EM: I also look at this as an audience development tool. How could we use this as a catalyst to build and bring people to the table? There are companies that do two or three shows a year and their audience goes away. It’s so hard to keep momentum when you have to work project to project. This seems to be a way to engage your audience through your process and keep them connected. What are you and the artists involved thinking about when you think of audience?
JH: In general, I’d like to push boundaries of what we can do physically as performers with our voice, with our body. What we can do technically with all the technology that there is in the world and then also what we can do to break boundaries between the audience and the performer. So there's lots of different ways that's happening. Ours is a thrust with a very small audience on the stage at Evergreen which I'm sure has been done before but not since I've been here. I definitely want to bring my audience closer to me. I think actors can engage in more cinematic, more new ounce detailed acting when that's the case. Personally, I'm just sort of tired of sitting in a regular proscenium audience. It just is hierarchical and I am bored with it. My hope is for the audience to to feel valued in some way for their input on the work presented or that they feel included in a process as work develops.
EM: Can you explain your connection to the city? Why did you decide to move back here from London?
JH: Well, I think first and foremost, part of my heart is here, I just can't help it. I've got roots here and I love it here. It's like a sibling. I love it and I hate it here all in the same breath. It's a pretty dark place, but it's also magical. Memphis is a city filled with incredible people and incredible talent, so that keeps me here. I have always been interested in rooting myself in a community. I guess it was the way I was raised. You go to a place , you meet all the people that are doing the things and you rise up that way. My mom bootstrapped her restaurant business. Watching that growing up shaped me artistically. It shows you how to take something from a germ of an idea to grow into a thing. Being here is partially financial too, it’s very easy to make work here for a reasonable amount of money. I couldn't do these things in another city that I'm doing it here, especially due to the support from other organizations and artists in town. I am thankful.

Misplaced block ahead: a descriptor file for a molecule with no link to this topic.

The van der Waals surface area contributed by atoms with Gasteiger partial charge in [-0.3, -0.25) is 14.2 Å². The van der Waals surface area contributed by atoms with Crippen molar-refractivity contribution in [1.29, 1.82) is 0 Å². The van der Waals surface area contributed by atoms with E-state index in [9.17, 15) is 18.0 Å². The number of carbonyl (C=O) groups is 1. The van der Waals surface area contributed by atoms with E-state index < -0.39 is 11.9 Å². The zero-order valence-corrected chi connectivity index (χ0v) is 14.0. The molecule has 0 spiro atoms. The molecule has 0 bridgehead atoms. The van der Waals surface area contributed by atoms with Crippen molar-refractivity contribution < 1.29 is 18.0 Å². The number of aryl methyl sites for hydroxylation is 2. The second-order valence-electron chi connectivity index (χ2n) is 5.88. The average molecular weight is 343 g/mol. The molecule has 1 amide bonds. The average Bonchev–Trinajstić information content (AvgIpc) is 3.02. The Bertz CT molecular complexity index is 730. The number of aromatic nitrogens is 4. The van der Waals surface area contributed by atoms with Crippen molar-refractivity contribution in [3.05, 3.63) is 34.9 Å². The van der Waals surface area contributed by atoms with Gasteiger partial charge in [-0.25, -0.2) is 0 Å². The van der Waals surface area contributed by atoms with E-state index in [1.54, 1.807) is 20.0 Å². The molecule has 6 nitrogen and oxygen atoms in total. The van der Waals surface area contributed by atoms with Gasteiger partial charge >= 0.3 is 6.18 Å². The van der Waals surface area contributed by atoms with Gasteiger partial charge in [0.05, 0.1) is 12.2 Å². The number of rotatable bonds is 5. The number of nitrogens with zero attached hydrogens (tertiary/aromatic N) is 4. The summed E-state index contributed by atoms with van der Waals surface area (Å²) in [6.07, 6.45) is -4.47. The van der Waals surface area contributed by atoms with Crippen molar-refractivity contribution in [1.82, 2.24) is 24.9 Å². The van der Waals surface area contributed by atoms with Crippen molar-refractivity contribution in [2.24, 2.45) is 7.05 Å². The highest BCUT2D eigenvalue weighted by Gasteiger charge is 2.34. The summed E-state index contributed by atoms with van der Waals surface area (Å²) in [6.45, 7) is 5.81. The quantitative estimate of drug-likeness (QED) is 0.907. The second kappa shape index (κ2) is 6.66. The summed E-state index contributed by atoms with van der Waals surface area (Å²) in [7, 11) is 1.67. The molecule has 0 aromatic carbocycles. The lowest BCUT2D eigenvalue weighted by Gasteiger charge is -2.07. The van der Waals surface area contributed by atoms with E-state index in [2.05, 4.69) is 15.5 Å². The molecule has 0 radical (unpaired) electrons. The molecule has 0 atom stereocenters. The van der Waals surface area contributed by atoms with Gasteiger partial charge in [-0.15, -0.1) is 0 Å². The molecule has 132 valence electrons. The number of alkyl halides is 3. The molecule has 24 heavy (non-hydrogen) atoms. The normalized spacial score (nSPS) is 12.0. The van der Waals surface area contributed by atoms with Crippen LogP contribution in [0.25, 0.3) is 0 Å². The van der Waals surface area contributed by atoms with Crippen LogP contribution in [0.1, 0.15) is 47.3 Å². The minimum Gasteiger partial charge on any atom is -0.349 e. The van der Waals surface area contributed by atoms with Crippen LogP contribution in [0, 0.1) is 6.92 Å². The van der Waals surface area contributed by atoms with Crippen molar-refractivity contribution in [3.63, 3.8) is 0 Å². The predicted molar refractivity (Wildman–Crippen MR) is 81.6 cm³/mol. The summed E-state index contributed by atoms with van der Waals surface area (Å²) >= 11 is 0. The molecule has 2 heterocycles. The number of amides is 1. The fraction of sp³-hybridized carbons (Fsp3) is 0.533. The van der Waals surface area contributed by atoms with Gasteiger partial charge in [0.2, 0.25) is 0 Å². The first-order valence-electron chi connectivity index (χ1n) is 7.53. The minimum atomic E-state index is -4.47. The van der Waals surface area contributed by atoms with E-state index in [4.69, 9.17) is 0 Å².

EM: In an ideal world for you as an artist and as a member of the city, how would you like to grow as an artist and how would you like to see the city grow creatively?
JH : Well, I certainly would love to see a more more diverse audience. I’d like theater to be more accessible to audiences that aren't accustomed to go into a theater. And by that I don't mean by just making it cheap. I’d like to see this by making the topics interesting and again, more and more community oriented, more organic. I think economically I would just love to see us just foster new work that is coming from this place. Not necessarily work to create it. I would love to see us support artists and organizations that make a commitment to use the people here to create a story about Memphis or at least that comes from people that are here. Because again, there is a lot of talent and interesting voices in this city that need to be heard.
Sci Fi Scratch Night, presented by LoneTree Live
Plays October 19th and 20th at 8pm and 21st at 2pm
At Evergreen Theatre - 1705 Poplar Ave, Memphis
Tickets are $15 for Adults and $10 for Students and are available here: bit.ly/scifiscratch or at the door
Recommended for 14 years+
Free alcoholic beverage with every ticket (for those over 21)
For more information visit lonetreelive.com
Tea at Kensingmore by Jeff Possen, directed by Meredith Serna
Omnivorous by Jeff Possen, directed by Alice Berry
The Archive by Renee Davis Brame, directed by Julia Hinson
Connection by Chris Tracy, directed by Julia Baltz
Our Home on High by Aaron Brame, directed by Julia Hinson
Specimen 47 by Lyric Peters, directed by Alice Berry
Time Travel Bullies by Will Loden, directed by Aliza Moran
Zoe Deluge by Julia Hinson, directed by Julia Hinson
Gnegg’s Time-Space Paradox, adapted and Directed by Gabe Beutel-Gunn
Featuring: Julia Baltz, Alice Berry, Gabe Beutel Gunn, Rae Boller, Renee Davis Brame, Emily Dison, David Hammon, Julia Hinson, Will Loden, John McFerrin, Marlissa Stalling, Kristin Tripe, and April Vincent